Julia Porter: Having it both ways â trusted brands and big data | DMA

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Julia Porter: Having it both ways â trusted brands and big data


DMA chair and The Guardian's Director of Consumer Revenues described her experiences with The Guardian, and how to use data but without paywalls.

She came to the stage at the DMA's data protection conference with a round of applause from delegates – she has just won the top spot in the DataIQ 100 of the most important people in the UK's data industry. Her work on The Guardian's data charter and DMA Code was central to this win.

“From [DMA Data Protection] last year, I remember one of the messages of ‘don’t piss people off’, which really drove the DMA Code. It was about making it data simpler, making it easier and not annoying people,” she said.

But there is a difficulty - “At The Guardian, without a paywall, we can’t get those revenues and advertising doesn’t get there. How do we make enough money to break even. We have been flaky about that, but we need to be more grown up about it,” she said.

“We need to find our audience, and built that relationship.

“Users who sign-up are the strongest advocates. They make up only 1% of users, but are 20 times more valuable than anonymous users,” she said.

Registered users have 571% more sessions per user, and 59% more pages per session. “We need to find more of those people. They are also most likely to promote The Guardian,” she said.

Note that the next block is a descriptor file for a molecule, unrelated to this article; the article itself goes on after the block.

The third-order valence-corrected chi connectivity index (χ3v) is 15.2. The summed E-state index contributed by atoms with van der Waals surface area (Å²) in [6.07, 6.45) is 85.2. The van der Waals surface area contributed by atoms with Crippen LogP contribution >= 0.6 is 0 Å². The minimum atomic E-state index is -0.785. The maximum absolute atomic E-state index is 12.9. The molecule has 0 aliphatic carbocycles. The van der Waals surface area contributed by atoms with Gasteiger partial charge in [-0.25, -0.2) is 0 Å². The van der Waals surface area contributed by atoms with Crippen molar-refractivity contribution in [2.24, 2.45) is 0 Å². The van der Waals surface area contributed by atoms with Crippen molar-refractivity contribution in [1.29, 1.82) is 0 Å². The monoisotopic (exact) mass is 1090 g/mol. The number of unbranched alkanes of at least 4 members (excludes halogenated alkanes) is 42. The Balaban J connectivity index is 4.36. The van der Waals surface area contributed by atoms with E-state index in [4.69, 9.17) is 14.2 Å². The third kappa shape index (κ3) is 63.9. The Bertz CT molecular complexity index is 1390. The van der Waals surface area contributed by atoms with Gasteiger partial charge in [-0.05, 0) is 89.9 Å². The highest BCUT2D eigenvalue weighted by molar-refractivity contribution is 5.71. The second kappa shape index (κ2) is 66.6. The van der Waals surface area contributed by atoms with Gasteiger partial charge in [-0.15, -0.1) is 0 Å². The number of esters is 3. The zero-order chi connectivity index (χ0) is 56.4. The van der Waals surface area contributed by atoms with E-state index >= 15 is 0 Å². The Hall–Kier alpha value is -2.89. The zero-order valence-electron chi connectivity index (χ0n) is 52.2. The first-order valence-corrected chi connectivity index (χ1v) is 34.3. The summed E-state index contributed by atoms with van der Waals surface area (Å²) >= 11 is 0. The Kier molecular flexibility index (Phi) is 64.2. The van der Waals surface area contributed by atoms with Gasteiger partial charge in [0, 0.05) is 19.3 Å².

User research identified three main segments:

Data pragmatists – 53%. Those willing to exchange data for free services. They understand why you want my data, and might think about sharing it.

Data fundamentalists 31%. Fundamentally opposed to sharing, unless compelled.

Unconcerned 16% – they absolutely don’t care about data.

For the maximum possible reach, Porter decided that information on data had to be simple and clear in order to reach the pragmatists. “People hate complexity, hate ambiguity. Make it simple and they might be interested.

Porter said The Guardian has, “A golden thread from the very simple explanations down to the more detailed explanations for cookies and preferences and so on.”

Data came under three areas: choice and personalisation; data sharing; and safety. Sharing was the concern. Personalisation was only relevant after sign-up, and people only care about security if you mess up.

“My parting shot: transparency is a must,” she said.

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